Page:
10/10/2013 10:56:00 AM High-heeled shoes are often the cause of Morton's Neuroma
DEAR DOCTOR K: I have pain in the ball of my foot. My doctor thinks it is caused by a Morton's neuroma. How did I get this, and what can I do about it?
DEAR READER: Morton's neuroma is a swelling of the nerve between the bones at the base of the toes in the ball of the foot. The pain it causes usually is in one spot. It can feel like you have a pebble in your shoe. Once the nerve starts to swell, the nearby bones and ligaments put pressure on the nerve, worsening the irritation and inflammation. (I've put an illustration of a Morton's neuroma on my website, AskDoctorK.com.)
A neuroma usually occurs between the bones of the third and fourth toes. It causes aching pain, a burning sensation, and numbness and tingling in the toes.
Morton's neuroma is much more common in women than in men. In most cases, high-heeled, narrow-toed shoes are to blame. High heels shift the foot bones into an abnormal position and put pressure on the ball of the foot. This causes the foot bones to put pressure on the nerve, and that increases the risk that a neuroma will form. Once it forms, the same pressure from bones makes it hurt.
Less often, physical activities that stress the feet (such as running or racquet sports) can cause a Morton's neuroma. You can temporarily relieve the pain by taking off your shoes, flexing your toes and rubbing your feet.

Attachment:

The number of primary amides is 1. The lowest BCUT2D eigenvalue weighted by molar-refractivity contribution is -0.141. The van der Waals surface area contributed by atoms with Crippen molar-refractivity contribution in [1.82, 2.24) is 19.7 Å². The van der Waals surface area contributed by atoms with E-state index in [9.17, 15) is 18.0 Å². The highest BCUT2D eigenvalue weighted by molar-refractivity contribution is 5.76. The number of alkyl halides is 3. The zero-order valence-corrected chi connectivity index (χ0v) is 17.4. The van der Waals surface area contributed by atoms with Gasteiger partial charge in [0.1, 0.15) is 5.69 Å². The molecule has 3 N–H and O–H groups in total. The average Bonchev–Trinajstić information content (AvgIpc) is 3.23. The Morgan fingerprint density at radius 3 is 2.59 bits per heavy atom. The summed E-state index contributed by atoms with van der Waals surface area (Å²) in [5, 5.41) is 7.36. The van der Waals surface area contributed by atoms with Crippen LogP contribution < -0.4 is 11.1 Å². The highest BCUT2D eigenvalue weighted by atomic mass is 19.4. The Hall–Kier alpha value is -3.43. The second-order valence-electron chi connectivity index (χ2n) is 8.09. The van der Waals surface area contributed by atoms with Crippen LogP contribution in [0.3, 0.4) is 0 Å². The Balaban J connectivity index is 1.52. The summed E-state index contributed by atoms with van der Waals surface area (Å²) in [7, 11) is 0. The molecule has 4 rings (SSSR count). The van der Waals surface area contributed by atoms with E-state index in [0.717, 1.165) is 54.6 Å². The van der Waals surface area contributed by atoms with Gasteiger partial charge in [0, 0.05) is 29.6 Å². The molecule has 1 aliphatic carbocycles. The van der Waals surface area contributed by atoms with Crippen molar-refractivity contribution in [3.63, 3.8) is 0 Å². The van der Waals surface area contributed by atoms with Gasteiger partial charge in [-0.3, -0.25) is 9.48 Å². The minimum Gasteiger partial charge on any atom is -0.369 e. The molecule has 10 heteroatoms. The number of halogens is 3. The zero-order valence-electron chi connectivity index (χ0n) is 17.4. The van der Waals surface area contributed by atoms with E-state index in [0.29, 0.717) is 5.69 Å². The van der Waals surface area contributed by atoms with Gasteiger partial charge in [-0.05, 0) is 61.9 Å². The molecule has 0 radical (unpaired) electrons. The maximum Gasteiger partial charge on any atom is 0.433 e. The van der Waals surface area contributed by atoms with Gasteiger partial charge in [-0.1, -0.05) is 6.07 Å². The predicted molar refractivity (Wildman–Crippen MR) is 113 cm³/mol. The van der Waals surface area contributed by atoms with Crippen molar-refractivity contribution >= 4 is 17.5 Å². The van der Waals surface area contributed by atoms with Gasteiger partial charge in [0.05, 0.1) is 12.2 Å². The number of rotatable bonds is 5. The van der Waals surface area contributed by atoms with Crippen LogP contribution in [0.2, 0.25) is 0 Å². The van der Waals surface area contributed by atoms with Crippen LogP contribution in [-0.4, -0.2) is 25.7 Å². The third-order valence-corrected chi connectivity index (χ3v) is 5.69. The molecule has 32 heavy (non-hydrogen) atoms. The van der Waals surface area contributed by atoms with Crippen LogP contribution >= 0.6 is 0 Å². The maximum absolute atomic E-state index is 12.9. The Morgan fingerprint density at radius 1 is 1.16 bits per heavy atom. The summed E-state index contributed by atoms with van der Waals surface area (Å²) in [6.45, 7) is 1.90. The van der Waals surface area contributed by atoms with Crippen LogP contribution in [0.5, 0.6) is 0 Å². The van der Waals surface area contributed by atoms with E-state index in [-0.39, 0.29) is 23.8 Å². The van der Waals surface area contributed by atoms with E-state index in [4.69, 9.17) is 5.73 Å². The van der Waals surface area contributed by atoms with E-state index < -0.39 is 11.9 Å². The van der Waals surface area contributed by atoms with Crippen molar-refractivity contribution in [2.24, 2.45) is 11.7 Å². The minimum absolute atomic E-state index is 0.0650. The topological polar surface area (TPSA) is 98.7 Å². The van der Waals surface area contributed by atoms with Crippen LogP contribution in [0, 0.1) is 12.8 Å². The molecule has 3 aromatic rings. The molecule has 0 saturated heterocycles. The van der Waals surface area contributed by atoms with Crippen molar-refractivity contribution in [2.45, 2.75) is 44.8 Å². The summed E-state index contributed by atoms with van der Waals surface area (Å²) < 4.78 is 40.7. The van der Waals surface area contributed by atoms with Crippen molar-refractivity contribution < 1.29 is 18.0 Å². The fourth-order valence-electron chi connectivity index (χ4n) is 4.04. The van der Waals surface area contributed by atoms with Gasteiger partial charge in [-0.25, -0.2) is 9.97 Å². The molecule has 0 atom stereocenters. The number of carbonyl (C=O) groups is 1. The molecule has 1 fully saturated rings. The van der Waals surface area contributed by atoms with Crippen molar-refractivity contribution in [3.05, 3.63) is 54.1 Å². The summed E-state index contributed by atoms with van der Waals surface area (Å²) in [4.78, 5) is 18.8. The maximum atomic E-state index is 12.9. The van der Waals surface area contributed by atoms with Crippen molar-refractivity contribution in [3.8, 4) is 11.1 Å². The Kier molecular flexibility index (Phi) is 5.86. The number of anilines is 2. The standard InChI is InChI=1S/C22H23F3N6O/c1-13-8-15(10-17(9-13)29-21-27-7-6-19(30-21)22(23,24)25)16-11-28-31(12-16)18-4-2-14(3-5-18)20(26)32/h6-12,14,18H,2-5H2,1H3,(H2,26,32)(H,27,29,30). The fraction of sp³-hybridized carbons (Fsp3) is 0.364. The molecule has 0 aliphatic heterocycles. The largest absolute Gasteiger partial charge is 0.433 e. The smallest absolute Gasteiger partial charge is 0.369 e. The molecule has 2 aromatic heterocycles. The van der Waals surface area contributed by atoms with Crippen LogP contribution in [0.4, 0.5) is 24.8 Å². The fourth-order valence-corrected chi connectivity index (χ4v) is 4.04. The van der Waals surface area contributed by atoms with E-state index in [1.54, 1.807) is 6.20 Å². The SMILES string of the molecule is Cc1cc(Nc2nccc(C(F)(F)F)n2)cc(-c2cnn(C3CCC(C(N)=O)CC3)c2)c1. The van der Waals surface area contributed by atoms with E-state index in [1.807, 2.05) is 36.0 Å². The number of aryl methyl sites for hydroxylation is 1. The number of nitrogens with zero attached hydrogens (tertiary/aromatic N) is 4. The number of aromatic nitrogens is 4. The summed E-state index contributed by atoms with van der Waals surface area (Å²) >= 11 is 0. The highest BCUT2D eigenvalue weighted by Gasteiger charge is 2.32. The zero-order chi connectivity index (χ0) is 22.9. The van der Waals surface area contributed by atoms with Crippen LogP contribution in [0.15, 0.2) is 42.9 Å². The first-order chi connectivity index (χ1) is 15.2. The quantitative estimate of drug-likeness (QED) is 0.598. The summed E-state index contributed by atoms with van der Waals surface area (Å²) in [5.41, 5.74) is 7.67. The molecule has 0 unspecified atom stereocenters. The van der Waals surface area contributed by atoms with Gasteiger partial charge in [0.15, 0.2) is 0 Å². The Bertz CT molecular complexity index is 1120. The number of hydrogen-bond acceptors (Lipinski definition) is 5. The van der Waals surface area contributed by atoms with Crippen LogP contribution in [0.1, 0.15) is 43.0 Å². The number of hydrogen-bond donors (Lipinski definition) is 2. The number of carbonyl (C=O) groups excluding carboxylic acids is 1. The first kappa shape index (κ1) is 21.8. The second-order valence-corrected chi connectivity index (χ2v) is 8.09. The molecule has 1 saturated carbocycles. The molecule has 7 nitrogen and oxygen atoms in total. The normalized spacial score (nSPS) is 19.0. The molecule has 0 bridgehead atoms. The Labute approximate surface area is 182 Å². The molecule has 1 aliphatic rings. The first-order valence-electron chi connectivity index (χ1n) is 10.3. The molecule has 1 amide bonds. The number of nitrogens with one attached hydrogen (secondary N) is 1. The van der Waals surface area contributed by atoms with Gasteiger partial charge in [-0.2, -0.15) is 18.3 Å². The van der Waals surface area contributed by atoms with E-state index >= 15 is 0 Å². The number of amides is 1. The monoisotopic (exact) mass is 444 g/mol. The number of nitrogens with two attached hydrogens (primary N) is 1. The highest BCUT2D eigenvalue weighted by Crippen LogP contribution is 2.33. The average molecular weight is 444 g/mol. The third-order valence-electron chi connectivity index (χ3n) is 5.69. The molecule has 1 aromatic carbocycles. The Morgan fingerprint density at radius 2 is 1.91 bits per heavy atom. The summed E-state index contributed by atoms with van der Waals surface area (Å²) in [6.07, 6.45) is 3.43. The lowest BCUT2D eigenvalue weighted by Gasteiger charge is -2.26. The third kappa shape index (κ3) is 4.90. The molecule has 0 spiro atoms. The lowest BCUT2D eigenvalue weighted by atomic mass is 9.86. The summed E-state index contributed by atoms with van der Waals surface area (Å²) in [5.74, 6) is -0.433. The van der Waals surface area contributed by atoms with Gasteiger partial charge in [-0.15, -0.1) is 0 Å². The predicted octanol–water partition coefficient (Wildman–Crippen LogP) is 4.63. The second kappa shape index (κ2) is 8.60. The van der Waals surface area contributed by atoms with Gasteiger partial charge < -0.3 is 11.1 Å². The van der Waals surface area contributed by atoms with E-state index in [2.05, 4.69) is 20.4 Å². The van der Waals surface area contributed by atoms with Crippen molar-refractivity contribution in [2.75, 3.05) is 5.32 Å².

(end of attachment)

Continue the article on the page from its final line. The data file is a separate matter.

Other causes of foot pain can be confused with Morton's neuroma. A wart on the ball of the foot can cause pain, for example. So can inflammation of a sheet of tissue called fascia (FASS-cha) beneath the skin on the underside of the foot. Inflammation of tissue around the joint (capsulitis or bursitis), or inflammation of one of the foot bones, can also cause pain. A doctor makes the diagnosis of Morton's neuroma by pushing directly on the spot between the third and fourth toes where it forms.
Treatment usually starts with switching to shoes that have wide toe boxes, low heels and good arch support. A foot-care specialist may also recommend an adhesive pad to fit under the front of your foot. Custom-made shoe inserts, or orthotics, can correct any structural foot problems that might contribute to nerve compression.
You can also relieve painful inflammation by icing the area or taking nonsteroidal anti-inflammatory drugs such as ibuprofen, naproxen or aspirin.
Occasionally, a foot specialist will inject the area with a steroid and anesthetic to reduce inflammation and numb the pain. This can't be repeated very often, because the treatment can damage the tissues, but it can give you temporary relief.
Inflamed or injured nerves can take time to improve. But if your pain continues despite several months of treatment, your doctor may recommend surgery. Surgery can remove the neuroma or create a wider space for the affected nerve to travel through.
(Dr. Komaroff is a physician and professor at Harvard Medical School. To send questions, go to AskDoctorK.com, or write: Ask Doctor K, 10 Shattuck St., Second Floor, Boston, MA 02115.)